Under the guidelines, creditor bank are expected to ensure that borrowers were properly educated about the GSI mandate and its implications, and enshrine same in their loan application process.
“The banks would review and validate the GSI mandate instrument prior to loan disbursement.
“They would indemnify the Nigeria Inter-Bank Settlement System and other participating financial institutions from all liabilities that may arise from inappropriate use of the GSI infrastructure,” it added.
The CBN added that the banks would retain copies of physical or digital version of the executed GSI mandate and provide same when required.
According to CBN, the participating financial institutions must execute the GSI mandate agreement with NIBSS.
It stated, “They must also ensure all qualifying accounts were properly maintained and visible to NIBSS on the industry customer accounts database or by any other service created or provisioned for this purpose.”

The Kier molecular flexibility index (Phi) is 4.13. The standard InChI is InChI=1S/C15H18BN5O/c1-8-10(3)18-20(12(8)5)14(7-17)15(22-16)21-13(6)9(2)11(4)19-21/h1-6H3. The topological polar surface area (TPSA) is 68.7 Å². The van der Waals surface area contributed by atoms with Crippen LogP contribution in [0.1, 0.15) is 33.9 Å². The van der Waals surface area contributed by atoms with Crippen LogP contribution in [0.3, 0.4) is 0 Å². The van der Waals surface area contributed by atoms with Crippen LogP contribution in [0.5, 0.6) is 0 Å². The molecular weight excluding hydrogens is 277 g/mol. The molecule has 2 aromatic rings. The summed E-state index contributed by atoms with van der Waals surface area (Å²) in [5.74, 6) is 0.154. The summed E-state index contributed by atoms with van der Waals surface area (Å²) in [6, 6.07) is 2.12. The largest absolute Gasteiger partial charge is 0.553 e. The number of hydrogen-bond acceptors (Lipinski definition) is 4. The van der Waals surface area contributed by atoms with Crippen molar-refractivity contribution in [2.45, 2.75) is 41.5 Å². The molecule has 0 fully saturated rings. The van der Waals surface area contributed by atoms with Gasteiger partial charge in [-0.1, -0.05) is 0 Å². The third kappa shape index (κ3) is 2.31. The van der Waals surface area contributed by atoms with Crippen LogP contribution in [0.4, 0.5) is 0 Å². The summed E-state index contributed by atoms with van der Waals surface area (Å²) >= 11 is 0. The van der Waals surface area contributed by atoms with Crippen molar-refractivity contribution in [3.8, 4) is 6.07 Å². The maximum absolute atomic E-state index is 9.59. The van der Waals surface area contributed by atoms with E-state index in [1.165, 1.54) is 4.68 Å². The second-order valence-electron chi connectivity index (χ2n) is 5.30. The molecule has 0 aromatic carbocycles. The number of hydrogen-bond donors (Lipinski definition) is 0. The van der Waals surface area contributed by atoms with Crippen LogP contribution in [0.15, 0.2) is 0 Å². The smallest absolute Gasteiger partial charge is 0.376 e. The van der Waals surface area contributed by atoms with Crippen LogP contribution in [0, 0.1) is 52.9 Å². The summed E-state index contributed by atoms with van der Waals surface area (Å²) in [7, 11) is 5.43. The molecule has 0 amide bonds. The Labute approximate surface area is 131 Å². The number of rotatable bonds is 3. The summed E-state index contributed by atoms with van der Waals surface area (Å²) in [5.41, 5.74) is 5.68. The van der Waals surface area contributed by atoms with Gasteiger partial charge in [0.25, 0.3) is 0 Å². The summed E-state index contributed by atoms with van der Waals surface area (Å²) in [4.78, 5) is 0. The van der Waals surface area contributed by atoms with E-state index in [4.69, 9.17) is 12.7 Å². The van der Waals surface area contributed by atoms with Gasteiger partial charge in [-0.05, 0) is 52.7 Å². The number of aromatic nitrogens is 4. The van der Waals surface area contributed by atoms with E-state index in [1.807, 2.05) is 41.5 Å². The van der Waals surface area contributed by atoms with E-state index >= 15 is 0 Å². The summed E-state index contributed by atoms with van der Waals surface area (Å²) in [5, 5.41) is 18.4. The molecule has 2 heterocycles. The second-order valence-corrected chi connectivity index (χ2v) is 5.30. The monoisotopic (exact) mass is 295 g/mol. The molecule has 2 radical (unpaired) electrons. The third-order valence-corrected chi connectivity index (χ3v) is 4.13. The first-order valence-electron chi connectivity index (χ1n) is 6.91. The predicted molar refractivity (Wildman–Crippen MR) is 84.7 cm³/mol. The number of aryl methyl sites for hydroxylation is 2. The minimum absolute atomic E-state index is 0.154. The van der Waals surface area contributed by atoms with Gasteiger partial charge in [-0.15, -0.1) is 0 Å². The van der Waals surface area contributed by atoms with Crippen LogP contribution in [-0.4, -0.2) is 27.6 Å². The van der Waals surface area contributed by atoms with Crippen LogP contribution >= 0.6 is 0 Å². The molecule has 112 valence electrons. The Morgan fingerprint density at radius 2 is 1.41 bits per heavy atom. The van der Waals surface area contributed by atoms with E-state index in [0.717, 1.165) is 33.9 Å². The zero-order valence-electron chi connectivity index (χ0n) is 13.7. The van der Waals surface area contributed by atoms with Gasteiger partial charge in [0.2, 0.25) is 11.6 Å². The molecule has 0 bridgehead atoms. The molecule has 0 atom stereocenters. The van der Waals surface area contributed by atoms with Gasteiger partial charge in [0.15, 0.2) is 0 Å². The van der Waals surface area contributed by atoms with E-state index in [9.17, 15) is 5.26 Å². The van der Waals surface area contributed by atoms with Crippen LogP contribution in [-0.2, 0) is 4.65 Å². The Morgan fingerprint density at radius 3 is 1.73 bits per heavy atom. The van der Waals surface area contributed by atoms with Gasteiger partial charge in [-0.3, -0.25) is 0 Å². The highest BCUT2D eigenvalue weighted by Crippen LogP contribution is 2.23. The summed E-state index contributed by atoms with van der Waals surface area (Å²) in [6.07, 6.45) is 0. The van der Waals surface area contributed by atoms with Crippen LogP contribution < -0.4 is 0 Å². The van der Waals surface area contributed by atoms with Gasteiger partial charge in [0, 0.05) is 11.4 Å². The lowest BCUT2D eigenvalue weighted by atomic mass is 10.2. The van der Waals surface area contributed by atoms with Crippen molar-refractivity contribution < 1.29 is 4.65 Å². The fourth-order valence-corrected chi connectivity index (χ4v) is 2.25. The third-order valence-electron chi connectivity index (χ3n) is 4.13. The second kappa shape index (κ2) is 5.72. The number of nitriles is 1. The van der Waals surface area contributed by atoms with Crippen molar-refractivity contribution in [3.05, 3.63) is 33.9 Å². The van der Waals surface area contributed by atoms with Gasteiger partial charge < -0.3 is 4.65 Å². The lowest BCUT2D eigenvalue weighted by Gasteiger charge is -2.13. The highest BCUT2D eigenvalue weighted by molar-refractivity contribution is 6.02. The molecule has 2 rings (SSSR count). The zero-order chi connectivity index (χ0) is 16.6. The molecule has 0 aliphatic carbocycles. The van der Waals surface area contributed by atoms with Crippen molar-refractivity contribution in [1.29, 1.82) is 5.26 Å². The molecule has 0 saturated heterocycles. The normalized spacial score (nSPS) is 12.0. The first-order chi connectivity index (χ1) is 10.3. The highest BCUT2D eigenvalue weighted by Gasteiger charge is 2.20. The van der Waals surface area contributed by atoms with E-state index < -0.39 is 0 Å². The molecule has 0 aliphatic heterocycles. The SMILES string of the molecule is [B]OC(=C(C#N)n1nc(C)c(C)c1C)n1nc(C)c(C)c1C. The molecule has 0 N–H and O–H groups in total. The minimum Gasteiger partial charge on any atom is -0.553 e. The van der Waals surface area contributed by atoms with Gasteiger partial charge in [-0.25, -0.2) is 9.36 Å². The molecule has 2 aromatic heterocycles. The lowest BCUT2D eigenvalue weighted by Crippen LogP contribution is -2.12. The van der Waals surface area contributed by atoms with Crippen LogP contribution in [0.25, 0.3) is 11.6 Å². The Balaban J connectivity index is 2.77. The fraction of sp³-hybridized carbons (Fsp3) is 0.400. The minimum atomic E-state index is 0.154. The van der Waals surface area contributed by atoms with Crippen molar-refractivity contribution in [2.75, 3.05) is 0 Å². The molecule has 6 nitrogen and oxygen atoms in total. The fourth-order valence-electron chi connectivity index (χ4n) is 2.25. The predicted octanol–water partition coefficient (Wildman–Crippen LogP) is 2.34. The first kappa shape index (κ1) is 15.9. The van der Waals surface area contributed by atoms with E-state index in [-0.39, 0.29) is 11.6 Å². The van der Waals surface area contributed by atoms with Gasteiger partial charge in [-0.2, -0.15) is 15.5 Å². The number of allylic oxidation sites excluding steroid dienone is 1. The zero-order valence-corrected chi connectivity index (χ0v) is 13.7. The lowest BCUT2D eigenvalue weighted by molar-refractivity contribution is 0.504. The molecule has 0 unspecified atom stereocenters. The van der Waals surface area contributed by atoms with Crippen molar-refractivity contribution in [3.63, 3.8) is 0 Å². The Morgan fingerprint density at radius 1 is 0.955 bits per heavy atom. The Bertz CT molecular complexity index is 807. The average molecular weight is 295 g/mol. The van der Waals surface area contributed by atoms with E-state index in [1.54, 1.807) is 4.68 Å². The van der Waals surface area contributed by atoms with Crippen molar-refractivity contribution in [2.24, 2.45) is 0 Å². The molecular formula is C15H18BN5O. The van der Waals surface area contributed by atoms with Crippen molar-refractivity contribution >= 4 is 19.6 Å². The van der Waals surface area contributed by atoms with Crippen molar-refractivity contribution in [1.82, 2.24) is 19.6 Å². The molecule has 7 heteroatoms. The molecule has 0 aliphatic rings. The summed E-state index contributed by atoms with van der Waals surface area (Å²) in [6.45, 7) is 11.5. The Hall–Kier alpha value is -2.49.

The guidelines stated that they must “ensure that accounts in NIBSS’ ICAD are correctly tagged with correct Bank Verification Number, and ensure and maintain connectivity to the Nigeria Central Switch.
Covid-19: US to start manufacturing vaccine for the virus in next 4 weeks
Trump’s Operation Warp Programme has helped finance the development of 4 COVID-19 vaccines.
A senior United States administration official has said on Monday that, the government’s partnership with some drug makers to actively start the manufacturing of a vaccine for COVID-19 are on track.
The US government has partnered and given grants ranging from several hundred millions of dollars to over $1 billion to drug makers like Johnson & Johnson, Moderna Inc, AstraZeneca Plc and Novavax Inc.
It also signed a $450 million contract earlier this month with Regeneron Pharmaceuticals Inc in order to help it supply therapies for patients who are sick with the virus.